Moonlighting is an ethical issue says TCS HR head

Moonlighting is an ethical issue says TCS HR head
TCS' attrition rate worsened in Q2 FY23, with TCSers crossing lesser learning hours than the previous quarterTCS
  • TCS reported a surge in attrition rates in the September quarter – at 21.5%, it is the highest in the past six quarters.
  • Overall, the company’s headcount stood at 6,16,171, with a net addition of 9,840 employees.
  • The IT major says while attrition has likely peaked, the compensation expectations of experienced professionals are also moderating.
  • Milind Lakkad, the HR head at TCS, also touched upon moonlighting, calling it an ‘ethical issue’.
Attrition rates for IT major TCS worsened in the September quarter, in line with analyst expectations. However, the company believes attrition has peaked and compensation expectations of experienced professionals have moderated, too.

However the company explained that attrition rates won’t come down significantly anytime soon.

“We believe our quarterly annualized attrition has peaked in Q2 and should see it taper down from this point, while compensation expectations of experienced professionals moderate,” said Milind Lakkad, the company’s chief HR officer.

Overall, TCS’ total headcount stood at 6,16,171, with a net addition of 9,840 employees in the September quarter. The company hired 20,000 freshers in Q2, an increase of 33% over the previous quarter.

Its fresher hires, however, have slowed down – it hired 35,000 freshers in H1 FY23, down from 43,000 in H1 FY22. It is worth noting that at the end of previous year TCS had set a target of hiring 40,000 freshers in FY23. At the current pace, it looks set to cross that number comfortably.


When it comes to attrition rates, this is TCS’ worst quarter, at least in the last six quarters.

QuarterAttrition rate
Q1 FY228.6%
Q2 FY2211.9%
Q3 FY2215.3%
Q4 FY2217.4%
Q1 FY2319.7%
Q2 FY2321.5%

Source: Company reports

Analysts expect attrition rates to narrow towards the end of the year, but that is more due to a material decline in demand, according to a report by ICICI Securities.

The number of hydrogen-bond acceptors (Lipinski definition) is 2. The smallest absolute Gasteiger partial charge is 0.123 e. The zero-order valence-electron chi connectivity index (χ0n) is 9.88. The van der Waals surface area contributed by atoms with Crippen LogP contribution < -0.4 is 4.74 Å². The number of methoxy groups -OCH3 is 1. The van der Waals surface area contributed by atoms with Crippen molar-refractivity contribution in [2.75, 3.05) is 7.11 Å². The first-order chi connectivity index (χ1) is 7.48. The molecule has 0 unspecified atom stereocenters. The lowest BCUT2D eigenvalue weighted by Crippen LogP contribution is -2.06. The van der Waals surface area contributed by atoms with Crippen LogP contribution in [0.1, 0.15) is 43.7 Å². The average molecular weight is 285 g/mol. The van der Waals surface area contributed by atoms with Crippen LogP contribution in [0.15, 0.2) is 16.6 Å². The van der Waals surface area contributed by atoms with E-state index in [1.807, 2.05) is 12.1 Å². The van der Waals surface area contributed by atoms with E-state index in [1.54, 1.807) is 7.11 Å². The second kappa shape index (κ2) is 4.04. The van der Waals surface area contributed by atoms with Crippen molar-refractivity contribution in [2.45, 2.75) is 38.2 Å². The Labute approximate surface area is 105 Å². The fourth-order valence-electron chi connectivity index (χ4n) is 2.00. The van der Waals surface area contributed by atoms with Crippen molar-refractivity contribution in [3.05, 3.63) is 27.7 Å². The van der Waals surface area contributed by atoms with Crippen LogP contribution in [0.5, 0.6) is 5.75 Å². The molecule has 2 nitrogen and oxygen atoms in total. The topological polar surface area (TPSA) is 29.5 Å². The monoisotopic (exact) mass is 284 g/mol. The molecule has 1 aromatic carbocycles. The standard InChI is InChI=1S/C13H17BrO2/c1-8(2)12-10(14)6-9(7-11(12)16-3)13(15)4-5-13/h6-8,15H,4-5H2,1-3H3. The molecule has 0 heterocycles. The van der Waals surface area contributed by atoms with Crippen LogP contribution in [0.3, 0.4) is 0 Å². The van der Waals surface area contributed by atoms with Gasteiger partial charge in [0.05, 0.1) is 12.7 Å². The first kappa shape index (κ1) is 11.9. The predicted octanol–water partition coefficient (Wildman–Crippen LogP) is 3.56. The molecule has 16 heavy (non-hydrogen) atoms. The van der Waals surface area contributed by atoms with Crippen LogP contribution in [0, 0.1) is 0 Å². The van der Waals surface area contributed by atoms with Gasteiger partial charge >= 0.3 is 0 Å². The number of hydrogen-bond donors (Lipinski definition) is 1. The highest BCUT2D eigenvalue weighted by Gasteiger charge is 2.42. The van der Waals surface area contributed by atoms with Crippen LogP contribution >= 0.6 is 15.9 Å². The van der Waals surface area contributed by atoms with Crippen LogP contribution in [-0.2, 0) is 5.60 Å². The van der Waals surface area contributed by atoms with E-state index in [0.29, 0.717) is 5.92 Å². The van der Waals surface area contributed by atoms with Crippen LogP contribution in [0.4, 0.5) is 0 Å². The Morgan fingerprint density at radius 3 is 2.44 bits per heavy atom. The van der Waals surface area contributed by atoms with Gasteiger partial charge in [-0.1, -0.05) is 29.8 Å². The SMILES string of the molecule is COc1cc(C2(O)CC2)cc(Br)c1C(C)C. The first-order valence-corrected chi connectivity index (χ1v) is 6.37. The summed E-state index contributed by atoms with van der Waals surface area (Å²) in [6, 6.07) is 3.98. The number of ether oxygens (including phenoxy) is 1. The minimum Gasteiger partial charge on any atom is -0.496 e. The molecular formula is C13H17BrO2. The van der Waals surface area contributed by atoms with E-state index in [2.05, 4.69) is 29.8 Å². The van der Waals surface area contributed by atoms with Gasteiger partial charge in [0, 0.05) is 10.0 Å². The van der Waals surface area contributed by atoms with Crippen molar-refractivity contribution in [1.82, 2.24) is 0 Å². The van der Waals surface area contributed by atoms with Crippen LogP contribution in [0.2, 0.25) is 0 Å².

Lending credence to this is the fact that Lakkad said the compensation expectations of professionals are likely to moderate, too.

‘Moonlighting is an ethical issue’


Lakkad also talked about moonlighting – a controversial topic with divided opinions – saying that it is an ethical issue.

Of late, high attrition rates have brought the focus on moonlighting – a practice where a person works at multiple jobs. Wipro’s executive chairman Rishad Premji even called it “plain and simple cheating”.

A major reason why people are working multiple jobs could be the fact that average wages have declined – from ₹4.54 lakh in Q1 FY22 to ₹4.5 lakh in Q1 FY23, despite a surge in inflation.

Another oft-cited reason is that an additional job boosts employee skill sets – companies are trying to counter this by increasing internal training programmes and learning opportunities.

“In Q2, TCSers clocked 11.7 million learning hours, resulting in the acquisition of 1.5 million competencies,” the company said in a press release. Interestingly enough, despite the rise in headcount, its learning hours have declined when compared to the previous quarter, which came in at 12 million.

TCS reported a 10% surge in its net profit sequentially, at ₹10,431 crore, with net margin improving to 18.9% in the period. It declared a dividend of ₹8 per share.


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